Worldwide icon-chevron-right Europe icon-chevron-right United Kingdom icon-chevron-right England icon-chevron-right London icon-chevron-right ‘Westworld’ was meant to be the new ‘Game of Thrones’. So far, we’re not convinced
News / Film

‘Westworld’ was meant to be the new ‘Game of Thrones’. So far, we’re not convinced

westworld

HBO took a big gamble on ‘Westworld’. After expensive flops like ‘Vinyl’ and the second series of ‘True Detective’ – not to mention reportedly spending vast sums on reshoots for the ‘Westworld’ pilot – the cable channel needed a ‘Game of Thrones’-sized hit to prove the doubters wrong. But four episodes in, our commitment to this sci-fi western is already starting to wobble. Here’s what ‘Westworld’ needs to do to keep us watching.

 


1. Give us characters to care about

‘Westworld’ is set in a rich man’s playground where the businessmen of the future let off steam by riding the range and abusing the human-like robots who populate the park. Which leads to an inherent problem: all the main characters are either androids whose personalities can be re-programmed at the drop of a stetson, the awful scumbags who patronise the park or the engineers who keep this whole nasty edifice ticking over. And with the arguable exception of Jeffrey Wright’s robotics expert, it’s hard to give a hoot about any of them.

 


2. Lay out the rules more clearly

The writers of ‘Westworld’ have done a fine job of building this world – we know who the robots are, who the visitors are and roughly what the rules are within the park. But so much of it is still really confusing. To take just one example, how often do the robots run through their pre-programmed ‘stories’? Hero androids Dolores and Teddy seem to have gone through their little romantic routine three or four times now, all within the space of a single visit by punters William and Logan. Isn’t it weird for the visitors if the robots start re-enacting their parts?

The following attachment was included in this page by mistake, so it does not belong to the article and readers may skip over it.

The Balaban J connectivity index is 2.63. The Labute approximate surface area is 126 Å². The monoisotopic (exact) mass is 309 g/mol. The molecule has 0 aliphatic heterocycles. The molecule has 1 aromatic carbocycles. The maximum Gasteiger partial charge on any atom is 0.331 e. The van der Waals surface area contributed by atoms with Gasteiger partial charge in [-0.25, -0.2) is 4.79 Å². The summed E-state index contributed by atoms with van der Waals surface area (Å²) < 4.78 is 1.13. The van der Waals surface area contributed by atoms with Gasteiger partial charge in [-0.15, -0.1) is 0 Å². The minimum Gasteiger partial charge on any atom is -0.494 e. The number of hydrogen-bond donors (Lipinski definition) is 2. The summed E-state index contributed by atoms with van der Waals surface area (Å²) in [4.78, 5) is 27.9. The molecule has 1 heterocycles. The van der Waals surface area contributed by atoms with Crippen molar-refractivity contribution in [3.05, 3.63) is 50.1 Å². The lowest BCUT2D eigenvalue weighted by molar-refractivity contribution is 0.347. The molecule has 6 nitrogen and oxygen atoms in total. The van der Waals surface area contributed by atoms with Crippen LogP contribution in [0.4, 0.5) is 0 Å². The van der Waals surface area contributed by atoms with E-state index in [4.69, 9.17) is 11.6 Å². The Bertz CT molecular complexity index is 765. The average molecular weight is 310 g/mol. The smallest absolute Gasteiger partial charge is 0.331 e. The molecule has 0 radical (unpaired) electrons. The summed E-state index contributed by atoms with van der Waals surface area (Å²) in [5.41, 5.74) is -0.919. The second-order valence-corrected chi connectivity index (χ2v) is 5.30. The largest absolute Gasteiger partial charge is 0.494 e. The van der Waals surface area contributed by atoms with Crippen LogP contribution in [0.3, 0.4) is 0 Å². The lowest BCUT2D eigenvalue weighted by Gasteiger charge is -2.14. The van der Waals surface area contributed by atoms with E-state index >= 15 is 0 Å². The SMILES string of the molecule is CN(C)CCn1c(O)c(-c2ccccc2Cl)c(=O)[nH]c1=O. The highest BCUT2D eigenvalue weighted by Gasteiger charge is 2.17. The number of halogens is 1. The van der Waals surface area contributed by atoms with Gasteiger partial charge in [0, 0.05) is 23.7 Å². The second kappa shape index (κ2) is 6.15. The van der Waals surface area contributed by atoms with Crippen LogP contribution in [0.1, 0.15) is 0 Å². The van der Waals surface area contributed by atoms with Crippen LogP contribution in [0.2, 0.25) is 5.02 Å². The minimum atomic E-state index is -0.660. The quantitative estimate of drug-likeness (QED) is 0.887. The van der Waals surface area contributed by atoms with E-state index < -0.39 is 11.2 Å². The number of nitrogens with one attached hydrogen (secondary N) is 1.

3. More peril would be nice

The western genre doesn’t lend itself to eye-popping action: sure, you might get the odd horse chase or barroom brawl, but big battle scenes and roof-leaping heroics aren’t really the order of the day. It doesn’t help that we know no-one in Westworld can get seriously hurt: the robots can’t shoot the visitors, and if they damage each other all it takes is a quick visit to the workshop. So what’s really at stake here?

 


4. Show us the other worlds

In the 1973 movie that provided the inspiration for ‘Westworld’, the titular park was just one of three – the others being Roman World and Medieval World. The creators of the TV show have confirmed that the first season will be set entirely within Westworld, but haven’t ruled out the possibility of visiting other worlds in series to come. Imagine if they’d kept the entire first series of ‘Game of Thrones’ in Westeros, and left out all the fun barbarian stuff. Exactly.

 


5. Get to the point already

Unlike, say, ‘Game of Thrones’, where you knew from the first episode who was who and what the stakes were, ‘Westworld’ plays its cards close to its chest. We know the park isn’t what it seems, we know creator Anthony Hopkins is hiding something, we know Ed Harris’s Man in Black is looking for some deeper secret, but none of these storylines seem in a hurry to get anywhere. We understand the need for to hold on to the mystery, but this drip-feed of information is getting a bit aggravating.

We’ll definitely give ‘Westworld’ a few more episodes to up its game: it’s still crammed with ideas and spectacular to look at. But let’s hope things pick up a bit before the end of the season.

Having 'Game of Thrones' withdrawals? Here are 18 commuter struggles Londoners will understand, as told by 'Game of Thrones'

Advertising
Advertising

Latest news